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Summa Theologica
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Whether the will moves itself?

Objection 1: It would seem that the will does not move itself. For every mover, as such, is in act: whereas what is moved, is in potentiality; since "movement is the act of that which is in potentiality, as such" [*Aristotle, Phys. iii, 1]. Now the same is not in potentiality and in act, in respect of the same. Therefore nothing moves itself. Neither, therefore, can the will move itself.

Objection 2: Further, the movable is moved on the mover being present. But the will is always present to itself. If, therefore, it moved itself, it would always be moving itself, which is clearly false.

Objection 3: Further, the will is moved by the intellect, as stated above (A[1]). If, therefore, the will move itself, it would follow that the same thing is at once moved immediately by two movers; which seems unreasonable. Therefore the will does not move itself.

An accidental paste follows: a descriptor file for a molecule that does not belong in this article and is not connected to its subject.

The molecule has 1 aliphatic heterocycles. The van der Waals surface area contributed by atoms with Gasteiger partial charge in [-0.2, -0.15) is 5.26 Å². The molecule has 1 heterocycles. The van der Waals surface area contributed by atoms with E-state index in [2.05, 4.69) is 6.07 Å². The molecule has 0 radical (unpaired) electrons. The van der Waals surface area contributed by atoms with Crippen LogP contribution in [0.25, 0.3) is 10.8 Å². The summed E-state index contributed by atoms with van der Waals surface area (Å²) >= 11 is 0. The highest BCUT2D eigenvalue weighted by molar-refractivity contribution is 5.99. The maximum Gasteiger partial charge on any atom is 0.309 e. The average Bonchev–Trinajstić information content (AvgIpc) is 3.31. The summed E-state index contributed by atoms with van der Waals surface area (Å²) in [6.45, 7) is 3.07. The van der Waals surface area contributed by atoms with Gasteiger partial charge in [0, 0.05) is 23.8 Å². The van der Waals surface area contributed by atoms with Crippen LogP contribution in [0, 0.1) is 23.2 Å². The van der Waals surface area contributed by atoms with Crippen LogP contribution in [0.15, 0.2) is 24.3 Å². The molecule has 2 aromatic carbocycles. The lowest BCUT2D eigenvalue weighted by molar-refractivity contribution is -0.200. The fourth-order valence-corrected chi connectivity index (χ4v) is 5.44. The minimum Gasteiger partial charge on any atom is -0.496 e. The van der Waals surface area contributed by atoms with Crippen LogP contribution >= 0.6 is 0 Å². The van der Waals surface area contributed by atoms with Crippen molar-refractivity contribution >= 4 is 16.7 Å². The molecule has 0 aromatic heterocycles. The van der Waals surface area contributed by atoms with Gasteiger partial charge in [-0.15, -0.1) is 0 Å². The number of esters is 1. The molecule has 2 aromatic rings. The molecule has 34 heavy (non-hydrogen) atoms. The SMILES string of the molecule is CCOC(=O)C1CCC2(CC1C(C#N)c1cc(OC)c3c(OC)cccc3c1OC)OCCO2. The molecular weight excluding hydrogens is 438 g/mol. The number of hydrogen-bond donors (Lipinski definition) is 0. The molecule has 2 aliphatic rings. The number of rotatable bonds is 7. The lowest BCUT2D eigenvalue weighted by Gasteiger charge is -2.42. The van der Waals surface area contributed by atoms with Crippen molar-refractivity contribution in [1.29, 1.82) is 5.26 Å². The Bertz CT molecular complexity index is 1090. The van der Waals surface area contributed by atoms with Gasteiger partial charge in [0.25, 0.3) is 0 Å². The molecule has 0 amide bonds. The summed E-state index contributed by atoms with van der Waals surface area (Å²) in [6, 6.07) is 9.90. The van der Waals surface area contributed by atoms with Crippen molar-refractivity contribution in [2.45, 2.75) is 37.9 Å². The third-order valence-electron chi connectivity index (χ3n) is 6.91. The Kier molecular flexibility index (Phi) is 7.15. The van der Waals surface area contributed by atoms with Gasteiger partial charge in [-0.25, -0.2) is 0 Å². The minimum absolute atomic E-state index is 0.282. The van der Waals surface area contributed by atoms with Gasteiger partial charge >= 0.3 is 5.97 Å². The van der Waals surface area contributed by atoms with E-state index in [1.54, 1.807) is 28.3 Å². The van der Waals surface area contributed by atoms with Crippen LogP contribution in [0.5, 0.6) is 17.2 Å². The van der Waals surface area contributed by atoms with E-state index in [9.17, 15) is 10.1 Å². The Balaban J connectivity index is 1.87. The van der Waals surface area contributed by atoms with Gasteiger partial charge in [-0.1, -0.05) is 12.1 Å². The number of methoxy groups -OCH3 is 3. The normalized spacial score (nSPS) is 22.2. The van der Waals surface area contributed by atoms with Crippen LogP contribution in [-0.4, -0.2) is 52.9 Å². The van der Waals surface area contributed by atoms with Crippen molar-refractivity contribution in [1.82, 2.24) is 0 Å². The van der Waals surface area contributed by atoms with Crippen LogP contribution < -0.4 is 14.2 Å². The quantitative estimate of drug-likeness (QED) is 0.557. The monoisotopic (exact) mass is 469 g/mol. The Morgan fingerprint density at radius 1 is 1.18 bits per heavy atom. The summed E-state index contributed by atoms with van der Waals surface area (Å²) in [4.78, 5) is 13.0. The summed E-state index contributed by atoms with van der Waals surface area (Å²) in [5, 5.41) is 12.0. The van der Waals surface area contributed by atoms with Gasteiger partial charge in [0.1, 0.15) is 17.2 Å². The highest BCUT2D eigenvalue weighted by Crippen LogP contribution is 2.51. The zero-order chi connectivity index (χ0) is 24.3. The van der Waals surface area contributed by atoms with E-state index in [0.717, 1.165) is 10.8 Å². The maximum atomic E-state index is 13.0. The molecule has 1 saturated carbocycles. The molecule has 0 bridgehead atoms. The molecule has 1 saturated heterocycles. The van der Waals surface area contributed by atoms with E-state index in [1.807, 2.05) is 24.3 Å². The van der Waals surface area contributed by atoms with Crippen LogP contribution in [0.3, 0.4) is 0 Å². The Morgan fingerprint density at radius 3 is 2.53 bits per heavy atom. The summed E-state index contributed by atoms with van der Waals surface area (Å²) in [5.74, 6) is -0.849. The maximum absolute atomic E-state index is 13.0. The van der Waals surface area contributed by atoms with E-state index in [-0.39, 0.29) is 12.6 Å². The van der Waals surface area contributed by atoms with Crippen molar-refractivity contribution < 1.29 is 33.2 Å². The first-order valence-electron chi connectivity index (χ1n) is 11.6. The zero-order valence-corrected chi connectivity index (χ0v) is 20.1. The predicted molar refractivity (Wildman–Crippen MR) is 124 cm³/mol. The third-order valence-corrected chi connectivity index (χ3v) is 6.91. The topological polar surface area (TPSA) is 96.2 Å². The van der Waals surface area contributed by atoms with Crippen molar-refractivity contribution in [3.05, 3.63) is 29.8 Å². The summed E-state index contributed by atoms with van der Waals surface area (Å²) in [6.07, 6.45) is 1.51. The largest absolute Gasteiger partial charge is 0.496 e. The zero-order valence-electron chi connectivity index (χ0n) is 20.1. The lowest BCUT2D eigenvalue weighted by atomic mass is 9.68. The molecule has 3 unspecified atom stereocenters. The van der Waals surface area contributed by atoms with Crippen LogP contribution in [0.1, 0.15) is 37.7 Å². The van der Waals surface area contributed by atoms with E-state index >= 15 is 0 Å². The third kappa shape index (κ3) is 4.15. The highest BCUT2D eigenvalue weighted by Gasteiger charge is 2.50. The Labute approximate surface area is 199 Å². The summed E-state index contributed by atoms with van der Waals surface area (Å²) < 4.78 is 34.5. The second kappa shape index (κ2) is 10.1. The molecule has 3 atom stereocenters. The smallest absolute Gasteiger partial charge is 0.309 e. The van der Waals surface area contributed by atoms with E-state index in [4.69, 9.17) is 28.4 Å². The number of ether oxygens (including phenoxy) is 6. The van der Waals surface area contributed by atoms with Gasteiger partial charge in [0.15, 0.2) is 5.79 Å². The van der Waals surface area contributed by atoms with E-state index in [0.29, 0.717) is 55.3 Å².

On the contrary, The will is mistress of its own act, and to it belongs to will and not to will. But this would not be so, had it not the power to move itself to will. Therefore it moves itself.

I answer that, As stated above (A[1]), it belongs to the will to move the other powers, by reason of the end which is the will's object. Now, as stated above (Q[8], A[2]), the end is in things appetible, what the principle is in things intelligible. But it is evident that the intellect, through its knowledge of the principle, reduces itself from potentiality to act, as to its knowledge of the conclusions; and thus it moves itself. And, in like manner, the will, through its volition of the end, moves itself to will the means.

Reply to Objection 1: It is not in respect of the same that the will moves itself and is moved: wherefore neither is it in act and in potentiality in respect of the same. But forasmuch as it actually wills the end, it reduces itself from potentiality to act, in respect of the means, so as, in a word, to will them actually.

Reply to Objection 2: The power of the will is always actually present to itself; but the act of the will, whereby it wills an end, is not always in the will. But it is by this act that it moves itself. Accordingly it does not follow that it is always moving itself.

Reply to Objection 3: The will is moved by the intellect, otherwise than by itself. By the intellect it is moved on the part of the object: whereas it is moved by itself, as to the exercise of its act, in respect of the end.

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